Posted by: Arik Hesseldahl on November 4, 2009
New York Attorney General Andrew Cuomo, has filed an antitrust lawsuit against the computer chip manufacturing giant Intel, accusing the company of engaging in a “systematic worldwide campaign of illegal, exclusionary conduct to maintain its monopoly power,” in the market for computer chips starting in 2001.
The complaint alleges that Intel paid hundreds of millions and in some cases billions of dollars in rebates to PC manufacturers in an attempt to limit their use of chips from rival Advanced Micro Devices. When PC companies appeared to be getting too close to AMD, Intel would, the complaint says, threaten them with retribution by withholding payments they were receiving from Intel.
These payments, which Intel called “rebates,” amounted to what Cuomo called “payoffs with no legitimate business purpose that Intel invented to disguise their anticompetitive nature.”
“Rather than compete fairly, Intel used bribery and coercion to maintain a stranglehold on the market,” Cuomo said in a statement. “Intel’s actions not only unfairly restricted potential competitors, but also hurt average consumers who were robbed of better products and lower prices. These illegal tactics must stop and competition must be restored to this vital marketplace.”
The complaint paints a picture of PC makers struggling to maintain their slim profit margins, fearing that Intel’s payments might dry up if they used AMD chips in their computers. The complaint accuses Intel of threatening PC makers with retaliation if they did business with AMD. During the period from 2001 to 2006, the complaint alleges, Dell sold no computers with AMD chips in exchange for billions in payments from Intel.
In cases where PC makers did business with AMD against its wishes, the complaint says that Intel made efforts to limit how much business AMD could get. In 2002, the complaint says, Intel reached an agreement with Hewlett-Packard under which HP would cap the amount of AMD-based computers it would offer at 5%, effectively giving Intel a guaranteed 95% share of HP’s computer business.
The complaint also covers the server business, a space where AMD made some serious competitive gains against Intel during 2005 through 2007. In instance, the complaint alleges that IBM agreed to cancel a server that was to use AMD chips after being offered a $130 million payment from Intel and various threats. Another server that used AMD chips was marketed only on an “unbranded” basis, the complaint says.
Intel didn’t immediately return a call seeking comment, but I’ll update this post as soon as I hear from someone there.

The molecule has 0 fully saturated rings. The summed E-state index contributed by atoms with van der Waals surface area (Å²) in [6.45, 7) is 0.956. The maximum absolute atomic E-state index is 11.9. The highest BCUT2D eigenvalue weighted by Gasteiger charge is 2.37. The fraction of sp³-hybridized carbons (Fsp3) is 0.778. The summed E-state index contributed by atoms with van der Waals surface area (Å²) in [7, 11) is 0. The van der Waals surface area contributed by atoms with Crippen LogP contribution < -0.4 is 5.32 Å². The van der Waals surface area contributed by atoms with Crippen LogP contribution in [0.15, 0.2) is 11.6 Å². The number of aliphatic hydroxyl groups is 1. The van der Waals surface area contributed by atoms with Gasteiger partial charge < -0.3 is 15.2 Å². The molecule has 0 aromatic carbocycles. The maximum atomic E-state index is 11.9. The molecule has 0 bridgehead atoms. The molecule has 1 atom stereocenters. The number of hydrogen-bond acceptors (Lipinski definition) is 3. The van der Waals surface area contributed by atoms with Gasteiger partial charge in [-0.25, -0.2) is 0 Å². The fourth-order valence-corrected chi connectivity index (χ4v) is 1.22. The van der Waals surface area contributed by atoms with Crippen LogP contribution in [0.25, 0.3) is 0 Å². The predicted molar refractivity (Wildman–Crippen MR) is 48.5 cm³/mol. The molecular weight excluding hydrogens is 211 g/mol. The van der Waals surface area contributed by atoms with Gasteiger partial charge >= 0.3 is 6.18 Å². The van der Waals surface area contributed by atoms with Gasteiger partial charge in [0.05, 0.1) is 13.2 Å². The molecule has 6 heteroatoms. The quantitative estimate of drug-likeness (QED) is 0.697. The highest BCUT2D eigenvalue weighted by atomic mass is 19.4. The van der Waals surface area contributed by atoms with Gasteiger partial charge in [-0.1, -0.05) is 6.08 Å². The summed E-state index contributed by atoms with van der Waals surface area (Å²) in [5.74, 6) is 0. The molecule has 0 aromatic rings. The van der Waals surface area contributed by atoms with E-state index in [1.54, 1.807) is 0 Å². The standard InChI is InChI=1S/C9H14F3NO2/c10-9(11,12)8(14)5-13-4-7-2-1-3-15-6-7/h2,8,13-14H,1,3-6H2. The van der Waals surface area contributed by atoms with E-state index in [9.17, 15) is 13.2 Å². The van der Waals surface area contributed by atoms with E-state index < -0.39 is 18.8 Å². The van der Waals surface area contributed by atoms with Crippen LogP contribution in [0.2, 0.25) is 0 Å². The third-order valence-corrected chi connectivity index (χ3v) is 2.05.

The entire 87-page complaint is embedded below. There’s a lot more information after the jump.
The complaint is full of anecdotes where Intel and its senior executives are portrayed as throwing their weight around with PC company executives.
It cites an instance in March of 2006 where Intel CEO Paul Otellini received a courtesy call from an executive at HP concerning HP's plan to sponsor an advertisement touting its long relationship with AMD, built around the theme of customer choice. Otellini's reaction, according to the complaint: "It is certainly insulting to us and I do not see how it helps you....If we are your key partner, this is nothing but a slap at us."
Intel used what the complaint describes as a "favorite code word" in its dealings with PC companies: That word was "alignment." If a PC company was not "aligned" then they could not expect favorable treatment from Intel, the complaint says, including the payment of rebates, pricing concessions, priority in obtaining needed parts during shortages, and marketing funds.
A key part of Intel's strategy for years has been to help PC companies market their products. Under the "Intel Inside" programs, PC makers you touted their use of an Intel processor or a combination of Intel technologies in their machines, would have their advertising costs partially subsidized by Intel. This arrangement has been described by a PC company executive cited in AMD's lawsuit as "the cocaine of the industry," meaning that PC companies relied heavily upon these payments in their business plans.
During a period when AMD was exerting itself with chips aimed both at PCs and servers that were by some measures superior to those being put put by Intel at time, PC makers understood they could benefit from increased competition in the marketplace, the complaint says. "Nevertheless they frequently decided, when faced with the array of incentives and threats which Intel brought to bear, to collaborate with Intel in restricting their purchases from AMD," the complaint says.
For the PC makers, payments from Intel could make the difference between a profitable quarter and a loss-making one. The complaint says that during 2002 to 2004, HP's corporate desktop PC business depended heavily upon payments from Intel for financial success. In September of 2004, HP executives were considering whether or not they would place limits on how they would market a PC using an AMD chip, as had been its practice since 2002. The agreement, the complaint alleges, had required HP to sell corporate PCs using AMD chips only via its direct sales channel, and not through third-party distributors. A senior HP executive, the complaint says, vetoed a plan to start including distributors on the grounds that Intel would learn of violation of the terms of the agreement, and that rebate payments from Intel were essential for the business unit to "make it financially."
Dell also found its profitability dependent upon payments from Intel, the complaint says. It cites internal Intel emails from April of 2004, where a Dell executive asks Intel for an additional payment of $100 million. Without such a payment, an Intel executive reports, Dell would "readjust their margin guidance downward."